Here’s How Mariah Carey’s New Year’s Eve Performance Should Have Gone, According to Experts

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TOSHIBA New Years Eve In Times Square
NEW YORK, NY - DECEMBER 31: Mariah Carey performs during the New Year’s Eve Countdown at Times Square on December 31, 2016 in New York City. (Photo by Eugene Gologursky/Getty Images for TOSHIBA CORPORATION) Photo: Eugene Gologursky/Getty Images for TOSHIBA CORPORA

When Mariah Carey took the stage to deliver her now-infamously disastrous performance on Dick Clark’s New Year’s Rockin’ Eve With Ryan Seacrest, the singer’s vaunted five-octave vocal range was never supposed to be an X factor. For high-profile live TV events, many steps are taken to ensure that the fragile and unreliable human voice doesn’t screw everything up. Obviously, that’s not what happened this time. Carey’s team says the snafu was the producers’ fault; Dick Clark Productions says they’re not to blame. We’ll probably never know for sure who gaffed, but we do know how these shows are supposed to work.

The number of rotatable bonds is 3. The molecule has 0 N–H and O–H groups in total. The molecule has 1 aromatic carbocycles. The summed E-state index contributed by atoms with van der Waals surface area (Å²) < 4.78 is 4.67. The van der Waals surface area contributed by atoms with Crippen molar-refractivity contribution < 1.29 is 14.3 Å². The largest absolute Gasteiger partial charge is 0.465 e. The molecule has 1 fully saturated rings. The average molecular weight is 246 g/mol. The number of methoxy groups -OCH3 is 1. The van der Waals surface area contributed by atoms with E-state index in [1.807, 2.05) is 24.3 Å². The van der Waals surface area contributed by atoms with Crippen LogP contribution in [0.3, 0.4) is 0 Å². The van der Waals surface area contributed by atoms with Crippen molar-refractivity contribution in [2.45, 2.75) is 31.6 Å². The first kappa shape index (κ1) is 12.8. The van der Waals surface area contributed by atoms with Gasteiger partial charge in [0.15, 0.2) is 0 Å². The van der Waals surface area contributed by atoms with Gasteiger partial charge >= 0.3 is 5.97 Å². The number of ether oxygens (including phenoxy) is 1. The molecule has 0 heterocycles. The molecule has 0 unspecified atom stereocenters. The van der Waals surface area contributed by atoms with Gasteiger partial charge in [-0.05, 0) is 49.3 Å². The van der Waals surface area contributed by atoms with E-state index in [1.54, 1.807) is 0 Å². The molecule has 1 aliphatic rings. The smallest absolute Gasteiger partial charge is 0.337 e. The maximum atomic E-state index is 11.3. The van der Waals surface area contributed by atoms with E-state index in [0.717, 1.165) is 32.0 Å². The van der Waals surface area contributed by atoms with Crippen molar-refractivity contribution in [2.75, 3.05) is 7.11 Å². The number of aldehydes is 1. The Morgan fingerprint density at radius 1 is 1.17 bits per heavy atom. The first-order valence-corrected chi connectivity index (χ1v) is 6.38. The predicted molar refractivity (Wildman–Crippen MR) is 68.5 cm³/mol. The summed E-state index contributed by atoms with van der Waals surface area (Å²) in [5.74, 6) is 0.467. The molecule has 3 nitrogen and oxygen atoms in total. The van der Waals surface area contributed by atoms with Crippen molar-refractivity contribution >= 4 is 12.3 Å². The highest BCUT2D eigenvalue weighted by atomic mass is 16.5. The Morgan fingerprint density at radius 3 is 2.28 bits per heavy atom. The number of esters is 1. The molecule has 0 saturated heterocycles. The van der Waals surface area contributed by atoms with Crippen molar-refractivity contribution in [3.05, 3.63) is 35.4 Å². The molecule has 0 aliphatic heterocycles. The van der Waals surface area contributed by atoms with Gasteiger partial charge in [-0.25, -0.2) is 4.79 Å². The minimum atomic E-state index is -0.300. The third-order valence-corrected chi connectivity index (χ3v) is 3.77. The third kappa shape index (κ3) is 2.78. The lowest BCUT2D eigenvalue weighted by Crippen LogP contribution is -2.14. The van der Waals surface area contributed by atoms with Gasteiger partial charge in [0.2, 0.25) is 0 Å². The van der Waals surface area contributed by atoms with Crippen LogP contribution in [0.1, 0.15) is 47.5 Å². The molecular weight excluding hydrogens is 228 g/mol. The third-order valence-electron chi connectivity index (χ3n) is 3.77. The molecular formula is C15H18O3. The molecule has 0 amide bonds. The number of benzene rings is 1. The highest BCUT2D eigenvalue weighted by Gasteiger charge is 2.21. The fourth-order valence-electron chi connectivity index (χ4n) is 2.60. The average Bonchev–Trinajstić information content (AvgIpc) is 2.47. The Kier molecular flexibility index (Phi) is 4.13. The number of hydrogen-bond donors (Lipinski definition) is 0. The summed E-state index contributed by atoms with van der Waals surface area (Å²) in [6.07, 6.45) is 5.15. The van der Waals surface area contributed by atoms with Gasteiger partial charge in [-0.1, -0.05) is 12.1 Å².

At a live public performance, where there’s a lot of ambient noise, it’s standard practice for singers to sing along with a prerecorded guide vocal. That’s different, explains Bryan Walters, who’s helped produce dozens of high-profile live performances for MTV, from a technique like lip-syncing, where there’s no live singing at all. “When you’re singing to a track,” says Walters, “you’re laying down a real vocal on top of the recorded one.” That — singing to a guide track — is why viewers could hear Carey’s vocals even when her mouth was closed. Her team has said as much, in response to accusations that the technical errors exposed her as a lip-syncer. (Who are these adorable rubes scandalized to learn that a singer performing outdoors in midtown Manhattan in the middle of winter is receiving a little prerecorded assistance?)  The vocals that viewers hear during live televised gigs are typically a combination of live and prerecorded vocals, mixed in the moment by an audio engineer. “If a singer is doing a great job, the audio mixer can fade down the guide vocal,” says Walters. “If the singer’s struggling, the mixer can help her by bringing her voice down and the guide vocal up.” So it’s usually only partly true to call singing on television “live,” but the blend of live and prerecorded vocals should be seamless.